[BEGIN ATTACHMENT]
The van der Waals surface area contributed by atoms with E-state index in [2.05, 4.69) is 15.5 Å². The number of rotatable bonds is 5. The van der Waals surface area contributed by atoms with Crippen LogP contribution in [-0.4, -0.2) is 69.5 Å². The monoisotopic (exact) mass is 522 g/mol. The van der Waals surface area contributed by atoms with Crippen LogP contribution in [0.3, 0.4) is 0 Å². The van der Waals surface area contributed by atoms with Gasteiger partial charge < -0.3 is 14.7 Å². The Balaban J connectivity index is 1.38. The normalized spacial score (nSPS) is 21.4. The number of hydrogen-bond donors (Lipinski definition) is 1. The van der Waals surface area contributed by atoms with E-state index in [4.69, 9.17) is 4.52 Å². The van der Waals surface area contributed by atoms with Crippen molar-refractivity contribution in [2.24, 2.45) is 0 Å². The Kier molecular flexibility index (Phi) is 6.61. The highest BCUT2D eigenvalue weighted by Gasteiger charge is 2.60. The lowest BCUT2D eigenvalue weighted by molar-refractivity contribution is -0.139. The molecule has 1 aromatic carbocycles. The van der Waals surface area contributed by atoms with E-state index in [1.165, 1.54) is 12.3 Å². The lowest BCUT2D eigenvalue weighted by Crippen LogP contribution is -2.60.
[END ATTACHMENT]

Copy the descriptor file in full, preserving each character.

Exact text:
The van der Waals surface area contributed by atoms with E-state index in [2.05, 4.69) is 15.5 Å². The number of rotatable bonds is 5. The van der Waals surface area contributed by atoms with Crippen LogP contribution in [-0.4, -0.2) is 69.5 Å². The monoisotopic (exact) mass is 522 g/mol. The van der Waals surface area contributed by atoms with Crippen LogP contribution in [0.3, 0.4) is 0 Å². The van der Waals surface area contributed by atoms with Gasteiger partial charge < -0.3 is 14.7 Å². The Balaban J connectivity index is 1.38. The normalized spacial score (nSPS) is 21.4. The number of hydrogen-bond donors (Lipinski definition) is 1. The van der Waals surface area contributed by atoms with E-state index in [4.69, 9.17) is 4.52 Å². The van der Waals surface area contributed by atoms with Crippen molar-refractivity contribution in [2.24, 2.45) is 0 Å². The Kier molecular flexibility index (Phi) is 6.61. The highest BCUT2D eigenvalue weighted by Gasteiger charge is 2.60. The lowest BCUT2D eigenvalue weighted by molar-refractivity contribution is -0.139. The molecule has 1 aromatic carbocycles. The van der Waals surface area contributed by atoms with E-state index in [1.165, 1.54) is 12.3 Å². The lowest BCUT2D eigenvalue weighted by Crippen LogP contribution is -2.60.